Kitson is Boycotting NBC Over Those Drug Tees

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Because Los Angeles-based retailer, Kitson, didn't get enough press from the launch of Brian Lichtenberg's drug tees this summer, the retailer is boycotting NBC, its Today Show program and its advertisers. Fraser Ross, the trendy store's founder, took to the store's Facebook page to boycott the network and his team has reportedly been stuffing shoppers' bags with boycott manifestos. He is alleging that Today Show host Tamron Hall "practiced irresponsible journalism by voicing a negative, personal opinion regarding [Kitson]" to a national audience. Turns out, in a broadcast on August 28th, Hall said in regards to the shirts: “People should not shop [at Kitson] until they get that down. It’s irresponsible.” When Ross approach NBC and didn't get apology he wanted, the Kitson team posted his manifesto on the store windows of a number of Kitson locations, on, on their Facebook page and even in shoppers' bags. You can read it in its entirely after the break below.

Oh and Ross isn't stopping. He said that he will not halt the boycott efforts until he gets an apology. Kitson executives are reportedly considering bringing up the point at a shareholder meeting for NBC’s parent company, NBCUniversal, scheduled for mid-2014. As for the t-shirts, they were designed by Lichtenberg (even though he reportedly stole the idea for the highly controversial design from a teenager - more about that HERE), are currently stocked at Kitson, and bear the names of several prescription drugs, including Vicodin and Xanax, among others.

Here is Kitson's manifesto, followed by the message Ross posted to Facebook. Also for your  reading pleasure, catch the Lichtenberg brothers' lawsuits against each other HERE (Christopher Lichtenberg v. Brian Lichtenberg) and HERE (Brian Lichtenberg v. Chris Lichtenberg). Enjoy ...


To Our Customers,

Please seek alternative, balanced resources for morning entertainment and news other than Today on NBC.

Tamron Hall has practiced irresponsible journalism by voicing a negative, personal opinion regarding our business. Such comments made by a commentator with a national platform have the potential to cause irreparable damage. The revenue our business generates supports many; to attempt to negatively impact it by stating, “people should probably not shop there until they stop carrying the t shirts” and “It’s irresponsible” should not be tolerated.

To suggest customers not only refuse to buy the item, but refuse to shop entirely is tantamount to our asking that you not only boycott their show, but their advertisers as well.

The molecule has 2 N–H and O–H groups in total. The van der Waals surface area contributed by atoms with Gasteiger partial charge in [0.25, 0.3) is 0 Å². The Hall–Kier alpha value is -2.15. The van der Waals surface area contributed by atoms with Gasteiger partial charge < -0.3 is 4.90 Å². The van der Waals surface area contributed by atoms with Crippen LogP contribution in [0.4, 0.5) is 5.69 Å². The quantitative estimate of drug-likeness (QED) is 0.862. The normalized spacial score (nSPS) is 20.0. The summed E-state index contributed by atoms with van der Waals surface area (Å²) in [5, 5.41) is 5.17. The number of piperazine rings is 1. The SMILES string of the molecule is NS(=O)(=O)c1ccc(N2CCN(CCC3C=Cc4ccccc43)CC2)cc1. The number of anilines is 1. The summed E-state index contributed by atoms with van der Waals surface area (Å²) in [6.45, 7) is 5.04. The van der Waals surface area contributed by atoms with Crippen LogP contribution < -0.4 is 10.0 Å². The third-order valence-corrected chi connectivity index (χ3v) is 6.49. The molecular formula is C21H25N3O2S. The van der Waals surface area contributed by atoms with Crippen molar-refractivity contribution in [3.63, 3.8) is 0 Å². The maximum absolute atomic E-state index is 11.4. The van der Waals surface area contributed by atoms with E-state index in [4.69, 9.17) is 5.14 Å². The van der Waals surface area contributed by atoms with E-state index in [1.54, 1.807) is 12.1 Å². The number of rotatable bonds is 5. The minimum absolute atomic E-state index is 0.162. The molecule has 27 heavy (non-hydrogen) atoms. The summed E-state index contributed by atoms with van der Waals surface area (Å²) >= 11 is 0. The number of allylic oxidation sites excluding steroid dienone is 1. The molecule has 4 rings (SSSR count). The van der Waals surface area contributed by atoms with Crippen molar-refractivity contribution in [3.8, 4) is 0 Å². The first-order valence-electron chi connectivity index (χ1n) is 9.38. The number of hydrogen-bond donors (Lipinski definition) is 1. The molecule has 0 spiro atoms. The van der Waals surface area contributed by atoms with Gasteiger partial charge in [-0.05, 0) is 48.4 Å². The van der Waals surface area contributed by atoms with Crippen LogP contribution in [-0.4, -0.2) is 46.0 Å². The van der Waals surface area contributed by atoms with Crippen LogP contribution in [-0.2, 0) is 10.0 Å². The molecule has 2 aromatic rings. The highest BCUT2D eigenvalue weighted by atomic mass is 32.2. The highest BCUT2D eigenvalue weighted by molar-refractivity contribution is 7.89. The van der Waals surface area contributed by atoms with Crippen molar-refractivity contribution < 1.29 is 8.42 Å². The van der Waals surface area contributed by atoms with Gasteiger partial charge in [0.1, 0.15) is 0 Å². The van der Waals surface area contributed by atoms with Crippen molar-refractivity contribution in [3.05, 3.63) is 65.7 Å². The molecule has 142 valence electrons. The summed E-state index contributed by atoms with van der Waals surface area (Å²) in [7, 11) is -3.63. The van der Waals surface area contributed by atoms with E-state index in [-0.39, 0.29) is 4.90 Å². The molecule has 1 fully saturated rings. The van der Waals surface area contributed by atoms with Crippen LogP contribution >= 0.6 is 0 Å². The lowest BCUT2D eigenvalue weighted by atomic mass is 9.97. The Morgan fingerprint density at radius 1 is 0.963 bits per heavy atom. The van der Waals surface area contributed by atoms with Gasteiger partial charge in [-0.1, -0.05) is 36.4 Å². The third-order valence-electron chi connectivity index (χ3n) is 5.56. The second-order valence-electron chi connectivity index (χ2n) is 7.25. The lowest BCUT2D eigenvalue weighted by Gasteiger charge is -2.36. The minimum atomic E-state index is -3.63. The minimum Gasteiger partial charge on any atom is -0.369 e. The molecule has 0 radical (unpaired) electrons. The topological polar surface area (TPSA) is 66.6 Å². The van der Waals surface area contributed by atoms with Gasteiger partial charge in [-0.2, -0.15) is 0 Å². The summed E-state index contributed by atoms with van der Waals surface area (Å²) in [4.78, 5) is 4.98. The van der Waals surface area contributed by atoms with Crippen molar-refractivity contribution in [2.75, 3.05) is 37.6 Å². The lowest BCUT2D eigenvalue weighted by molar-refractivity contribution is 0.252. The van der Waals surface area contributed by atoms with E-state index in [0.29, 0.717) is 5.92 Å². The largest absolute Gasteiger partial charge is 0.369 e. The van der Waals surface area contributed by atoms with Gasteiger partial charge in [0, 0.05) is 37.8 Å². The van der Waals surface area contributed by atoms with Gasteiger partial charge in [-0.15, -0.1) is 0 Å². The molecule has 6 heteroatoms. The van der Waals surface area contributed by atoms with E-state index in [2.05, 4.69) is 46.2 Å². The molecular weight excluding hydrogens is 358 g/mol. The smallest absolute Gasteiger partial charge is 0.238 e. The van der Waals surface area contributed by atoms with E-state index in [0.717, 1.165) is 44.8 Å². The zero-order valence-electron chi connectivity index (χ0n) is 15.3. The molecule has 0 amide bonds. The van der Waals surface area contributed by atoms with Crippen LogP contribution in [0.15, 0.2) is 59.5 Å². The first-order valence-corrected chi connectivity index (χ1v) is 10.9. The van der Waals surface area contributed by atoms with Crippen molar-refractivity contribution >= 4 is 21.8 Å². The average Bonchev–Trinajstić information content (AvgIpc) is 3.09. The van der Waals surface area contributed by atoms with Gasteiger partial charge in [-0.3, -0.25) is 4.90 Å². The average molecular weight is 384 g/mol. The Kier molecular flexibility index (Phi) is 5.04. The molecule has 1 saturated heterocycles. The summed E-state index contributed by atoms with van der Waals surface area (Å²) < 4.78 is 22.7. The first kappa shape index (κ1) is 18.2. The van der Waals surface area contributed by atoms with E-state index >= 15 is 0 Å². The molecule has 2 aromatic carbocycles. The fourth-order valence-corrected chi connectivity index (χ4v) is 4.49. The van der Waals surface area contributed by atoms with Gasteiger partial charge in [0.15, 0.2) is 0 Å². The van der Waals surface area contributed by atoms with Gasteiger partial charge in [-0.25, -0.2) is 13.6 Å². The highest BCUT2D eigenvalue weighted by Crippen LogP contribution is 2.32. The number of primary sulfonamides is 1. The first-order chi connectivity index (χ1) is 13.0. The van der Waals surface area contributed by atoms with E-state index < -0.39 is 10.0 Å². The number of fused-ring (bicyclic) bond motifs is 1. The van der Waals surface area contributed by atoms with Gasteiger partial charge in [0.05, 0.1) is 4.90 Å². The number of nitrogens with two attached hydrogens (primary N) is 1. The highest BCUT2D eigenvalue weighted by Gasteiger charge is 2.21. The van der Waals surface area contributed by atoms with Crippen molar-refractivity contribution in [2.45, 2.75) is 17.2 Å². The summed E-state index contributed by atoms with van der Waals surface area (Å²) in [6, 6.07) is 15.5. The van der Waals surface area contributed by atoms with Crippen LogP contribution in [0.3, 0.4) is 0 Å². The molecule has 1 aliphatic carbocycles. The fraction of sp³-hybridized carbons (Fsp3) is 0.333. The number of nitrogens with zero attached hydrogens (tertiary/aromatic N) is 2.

Appealing to Tamron personally via Twitter, since the comments were made as a part of their trending on twitter segment, Kitson requested an apology the following day. Having not heard a response, we emailed Today’s Executive Producer, but did not hear back directly. Consequently phoning the new President of NBC, Deborah Turness, who has claimed in the Huffington Post that her first job is “to listen,” we did eventually speak with a producer on the show.

We discussed the overwhelming hypocrisy. It is possible to watch up to 16 hours per week of prescription drug commercials; this represents a great deal of advertising revenue for the networks. Approximately 95% of the ads play on the emotions of those who have the afflictions mentioned, and only approximately 18% of the ads ever mention lifestyle or behavioral changes that could potentially ameliorate the affliction. The t shirts are simply a mirror of what is occurring in our culture. Perhaps more discussion about those whose behavior truly contributes to the deaths every 19 minutes from prescription drugs, those who provide the opportunity for prescription drugs to fall into the hands of our youth, and those who flood the market with the ads, would be a more salient topic.

Had Kitson been offered the respect of an opportunity to comment, the company would have been able to voice its opinion, as we have embraced the passionate dialogue that Brian Lichtenberg’s t shirts and our decision to carry them has elicited. Many sources claim that the potential for drug addiction is drastically reduced by a parent, grandparent or guardian discussing the dangers of prescription drugs with a child. The national attention that this line has garnered has brought forth a very healthy level of discussion.

While Kitson welcomes the coverage of the issue by Today and stands by its products, it must defend its brand and refuse to allow a national anchor to disparage it. We understand the rush to present the news of our twitter trend, having already been covered by other media outlets, might have prevented proper research of both sides of the issue, but the call for customers to stop shopping is unwarranted.

We are awaiting Deborah Turness’ comments. Until then, we will maintain that Tamron Hall should be removed from her position as an anchor on Today, as well as from her post on MSNBC before she damages others in an irresponsible manner.